The New York Yankees’ 2013 season ended Sunday, and there aren’t many fans who are going to miss it. This was the year when it seemed like everything died.
Everything you thought you knew about this team—everything you have come to expect—went away this year. Andy Pettitte retired. Mariano Rivera retired too, played off by Metallica, a band whose members are now eligible for the AARP. CC Sabathia had the worst year of his career, and some in the organization are worried that years of overwork have left him permanently broken. Perhaps worst of all, at least to the fan base: Derek Jeter played only seventeen games, got twelve hits, and looked frighteningly, depressingly ancient; at the September press conference where he announced he wouldn’t play again this season, he said, “There’s no doubt in my mind I’ll be back to where I was.” His suddenly cragged face betrayed him; he didn’t believe that, and neither did anyone watching. He may return for one more season to say good-bye, but the Yankees as you know them are gone.
It’s not just the exit of the Core Four (Jeter, Rivera, Pettitte, and Jorge Posada, who retired after the 2011 season) that has fans despondent. It’s the fear that the Yankees are somehow over, that the franchise’s exceptionalism—the notion that we are the Yankees, so of course we win all the time—is something of the past, that the Yankees will now become Just Another Team. The major concern is the fact that the Yankees—the Yankees, for cripes sake!—have decided to stop spending money, in order to stay under the $189 million luxury-tax cap for next season. (The Yankees, worrying about the luxury tax?) Last year, they said good-bye to free agents Nick Swisher and Russell Martin, both of whom were in playoff races on teams other than the Yankees. This off-season, Curtis Granderson and Hiroki Kuroda might leave, and they’re not even the most painful losses: Robinson Cano, for whom you can make a legitimate MVP case this season, is almost certainly getting out of town too, likely for a record-breaking contract. Think about that: a superstar the Yankees desperately need leaving the team because another team is willing to pay him double what the Yankees will, or can.
And if the Yankees aren’t paying top dollar for players—if players are leaving the Yankees over financial concerns—are these really the Yankees anymore? The Yankees have the air of a crumbled empire, a bubble burst. The fans scream: George Steinbrenner would have never stood for this.
Then again, George Steinbrenner’s meddling screwed up the Yankees for nearly two decades. There’s a plan here. It’s not a perfect one. But I bet it works.
There has been some confusion about exactly why the Yankees are trying to get under $189 million next year, though the logic has been clear for quite a while. Major League Baseball’s luxury-tax limit will be $189 million in 2014. If a team’s payroll exceeds that, it must pay a minimum 17.5 percent tax. Every consecutive season in which a team exceeds the limit, the tax rises. The Yankees have exceeded it eleven years running, and would be set to pay 50 percent of the overage to the league if they exceed the limit again next year. But get under it just once—in 2014—and everything starts over. Which means that shaving $20 million off the payroll next year could mean $60 million or so more to spend in three years, and potentially more after that. The Yankees can spend more than anyone in baseball right now if they want to. This strategy ensures that in five years, they will be able to spend a lot more. This is not the Yankees being cheap. This is the team clearing its decks so it can spend in the future.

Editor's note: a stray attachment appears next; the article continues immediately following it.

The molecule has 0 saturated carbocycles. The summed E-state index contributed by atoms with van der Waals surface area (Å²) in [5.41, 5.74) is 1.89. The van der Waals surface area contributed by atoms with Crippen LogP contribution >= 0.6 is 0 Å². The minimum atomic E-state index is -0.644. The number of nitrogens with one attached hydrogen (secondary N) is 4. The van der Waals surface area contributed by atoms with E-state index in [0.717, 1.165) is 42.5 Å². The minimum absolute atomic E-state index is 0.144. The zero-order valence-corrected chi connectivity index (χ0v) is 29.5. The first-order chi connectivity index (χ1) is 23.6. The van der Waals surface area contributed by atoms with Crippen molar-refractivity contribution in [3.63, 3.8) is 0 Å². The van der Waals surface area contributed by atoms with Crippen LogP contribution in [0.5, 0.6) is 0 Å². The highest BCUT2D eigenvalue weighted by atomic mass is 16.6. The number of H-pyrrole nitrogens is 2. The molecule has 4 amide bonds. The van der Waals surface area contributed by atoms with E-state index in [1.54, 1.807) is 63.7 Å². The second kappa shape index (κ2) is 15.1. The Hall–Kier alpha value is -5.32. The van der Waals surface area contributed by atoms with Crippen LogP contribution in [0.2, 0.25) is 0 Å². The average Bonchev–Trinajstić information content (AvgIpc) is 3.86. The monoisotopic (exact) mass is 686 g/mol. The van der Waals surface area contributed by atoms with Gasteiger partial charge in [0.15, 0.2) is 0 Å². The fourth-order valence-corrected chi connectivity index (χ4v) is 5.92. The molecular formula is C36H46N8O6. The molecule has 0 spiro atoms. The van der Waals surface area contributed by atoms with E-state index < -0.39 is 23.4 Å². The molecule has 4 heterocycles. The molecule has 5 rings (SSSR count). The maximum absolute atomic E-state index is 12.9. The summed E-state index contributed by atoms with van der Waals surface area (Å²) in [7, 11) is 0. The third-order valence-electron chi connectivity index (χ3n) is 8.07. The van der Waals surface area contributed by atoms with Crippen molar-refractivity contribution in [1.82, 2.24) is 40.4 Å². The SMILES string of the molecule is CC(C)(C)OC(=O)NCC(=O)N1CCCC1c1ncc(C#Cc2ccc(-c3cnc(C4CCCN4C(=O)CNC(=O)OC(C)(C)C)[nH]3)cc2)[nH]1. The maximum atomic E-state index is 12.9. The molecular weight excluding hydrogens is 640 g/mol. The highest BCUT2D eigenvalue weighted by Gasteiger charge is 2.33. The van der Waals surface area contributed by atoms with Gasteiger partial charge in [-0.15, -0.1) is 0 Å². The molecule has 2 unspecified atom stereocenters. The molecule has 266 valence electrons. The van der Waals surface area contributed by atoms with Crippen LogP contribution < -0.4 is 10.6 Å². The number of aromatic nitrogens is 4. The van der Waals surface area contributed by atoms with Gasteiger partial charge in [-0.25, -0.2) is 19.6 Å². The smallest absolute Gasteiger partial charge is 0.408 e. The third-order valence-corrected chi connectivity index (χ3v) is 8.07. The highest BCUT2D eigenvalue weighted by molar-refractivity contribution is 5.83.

But a couple of strange things happened along the way to the payroll haven down the road, neither of which the Yankees could have anticipated when they put the plan together but both of which have worked out overwhelmingly to their benefit.
The first: The team was surprisingly good this season. The Yankees ended up winning more than half their games, which, while their worst record since 1992, is still far better than expected. They did this by finding, almost by happenstance, loopholes in the luxury tax, a rich man holding on to his wealth by knowing all the tricks. Vernon Wells and Alfonso Soriano, two of the most expensive, overpaid players in baseball, were salary dumps by their teams, with the Yankees one of the few teams willing to take them on. This is complicated, having little to do with baseball, but the way the Yankees made use of it shows their salary-cap savvy. The Angels and the Cubs paid most of Wells’s and Soriano’s salaries, which meant that the Yankees didn’t have to add much to their luxury-tax bill. (In Wells’s case, they might actually earn a credit.) This shady, but totally legal, accounting provides an opportunity; as long as the Yankees are willing to pay some of a contract—even a contract that goes past the 2014 window—they can get players other teams can’t. The Yankees have huge financial advantages even when they’re cutting payroll. To paraphrase Woody Allen’s Blue Jasmine: The rich even go broke different from the rest of us.